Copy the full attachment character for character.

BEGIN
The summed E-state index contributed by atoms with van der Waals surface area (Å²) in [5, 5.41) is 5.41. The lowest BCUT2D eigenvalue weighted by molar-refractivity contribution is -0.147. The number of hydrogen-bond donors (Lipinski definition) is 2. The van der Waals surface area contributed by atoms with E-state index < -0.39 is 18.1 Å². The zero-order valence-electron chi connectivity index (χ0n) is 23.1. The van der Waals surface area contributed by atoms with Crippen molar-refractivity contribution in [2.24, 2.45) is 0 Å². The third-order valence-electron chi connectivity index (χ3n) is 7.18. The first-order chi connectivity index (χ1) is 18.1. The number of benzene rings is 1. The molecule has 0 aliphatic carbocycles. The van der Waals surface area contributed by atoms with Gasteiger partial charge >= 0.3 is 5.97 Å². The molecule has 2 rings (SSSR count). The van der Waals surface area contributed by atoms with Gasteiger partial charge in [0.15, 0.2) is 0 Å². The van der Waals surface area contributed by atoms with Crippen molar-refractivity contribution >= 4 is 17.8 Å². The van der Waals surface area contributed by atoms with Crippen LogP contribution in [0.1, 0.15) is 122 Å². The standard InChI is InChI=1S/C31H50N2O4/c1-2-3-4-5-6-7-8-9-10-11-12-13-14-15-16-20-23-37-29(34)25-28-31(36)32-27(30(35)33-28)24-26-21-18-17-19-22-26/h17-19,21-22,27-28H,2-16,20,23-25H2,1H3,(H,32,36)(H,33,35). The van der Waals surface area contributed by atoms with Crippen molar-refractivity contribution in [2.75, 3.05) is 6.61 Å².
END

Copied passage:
The summed E-state index contributed by atoms with van der Waals surface area (Å²) in [5, 5.41) is 5.41. The lowest BCUT2D eigenvalue weighted by molar-refractivity contribution is -0.147. The number of hydrogen-bond donors (Lipinski definition) is 2. The van der Waals surface area contributed by atoms with E-state index < -0.39 is 18.1 Å². The zero-order valence-electron chi connectivity index (χ0n) is 23.1. The van der Waals surface area contributed by atoms with Crippen molar-refractivity contribution in [2.24, 2.45) is 0 Å². The third-order valence-electron chi connectivity index (χ3n) is 7.18. The first-order chi connectivity index (χ1) is 18.1. The number of benzene rings is 1. The molecule has 0 aliphatic carbocycles. The van der Waals surface area contributed by atoms with Gasteiger partial charge >= 0.3 is 5.97 Å². The molecule has 2 rings (SSSR count). The van der Waals surface area contributed by atoms with Gasteiger partial charge in [0.15, 0.2) is 0 Å². The van der Waals surface area contributed by atoms with Crippen molar-refractivity contribution >= 4 is 17.8 Å². The van der Waals surface area contributed by atoms with Crippen LogP contribution in [0.1, 0.15) is 122 Å². The standard InChI is InChI=1S/C31H50N2O4/c1-2-3-4-5-6-7-8-9-10-11-12-13-14-15-16-20-23-37-29(34)25-28-31(36)32-27(30(35)33-28)24-26-21-18-17-19-22-26/h17-19,21-22,27-28H,2-16,20,23-25H2,1H3,(H,32,36)(H,33,35). The van der Waals surface area contributed by atoms with Crippen molar-refractivity contribution in [2.75, 3.05) is 6.61 Å².